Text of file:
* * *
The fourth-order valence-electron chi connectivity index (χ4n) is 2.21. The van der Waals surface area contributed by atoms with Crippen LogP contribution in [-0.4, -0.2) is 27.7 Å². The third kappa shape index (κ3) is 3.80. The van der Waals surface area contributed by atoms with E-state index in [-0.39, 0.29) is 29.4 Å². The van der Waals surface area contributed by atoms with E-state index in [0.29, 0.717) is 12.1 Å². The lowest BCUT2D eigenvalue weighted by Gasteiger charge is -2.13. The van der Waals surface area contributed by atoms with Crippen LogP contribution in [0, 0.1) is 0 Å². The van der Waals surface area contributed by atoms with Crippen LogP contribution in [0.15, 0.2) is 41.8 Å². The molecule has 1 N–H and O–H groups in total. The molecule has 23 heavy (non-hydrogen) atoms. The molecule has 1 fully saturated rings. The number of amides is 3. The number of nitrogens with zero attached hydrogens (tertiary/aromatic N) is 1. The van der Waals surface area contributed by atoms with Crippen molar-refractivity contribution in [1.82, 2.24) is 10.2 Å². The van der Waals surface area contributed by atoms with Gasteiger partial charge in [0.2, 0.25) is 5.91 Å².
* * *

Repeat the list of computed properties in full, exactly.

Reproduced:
The fourth-order valence-electron chi connectivity index (χ4n) is 2.21. The van der Waals surface area contributed by atoms with Crippen LogP contribution in [-0.4, -0.2) is 27.7 Å². The third kappa shape index (κ3) is 3.80. The van der Waals surface area contributed by atoms with E-state index in [-0.39, 0.29) is 29.4 Å². The van der Waals surface area contributed by atoms with E-state index in [0.29, 0.717) is 12.1 Å². The lowest BCUT2D eigenvalue weighted by Gasteiger charge is -2.13. The van der Waals surface area contributed by atoms with Crippen LogP contribution in [0, 0.1) is 0 Å². The van der Waals surface area contributed by atoms with Crippen LogP contribution in [0.15, 0.2) is 41.8 Å². The molecule has 1 N–H and O–H groups in total. The molecule has 23 heavy (non-hydrogen) atoms. The molecule has 1 fully saturated rings. The number of amides is 3. The number of nitrogens with zero attached hydrogens (tertiary/aromatic N) is 1. The van der Waals surface area contributed by atoms with Crippen molar-refractivity contribution in [1.82, 2.24) is 10.2 Å². The van der Waals surface area contributed by atoms with Gasteiger partial charge in [0.2, 0.25) is 5.91 Å².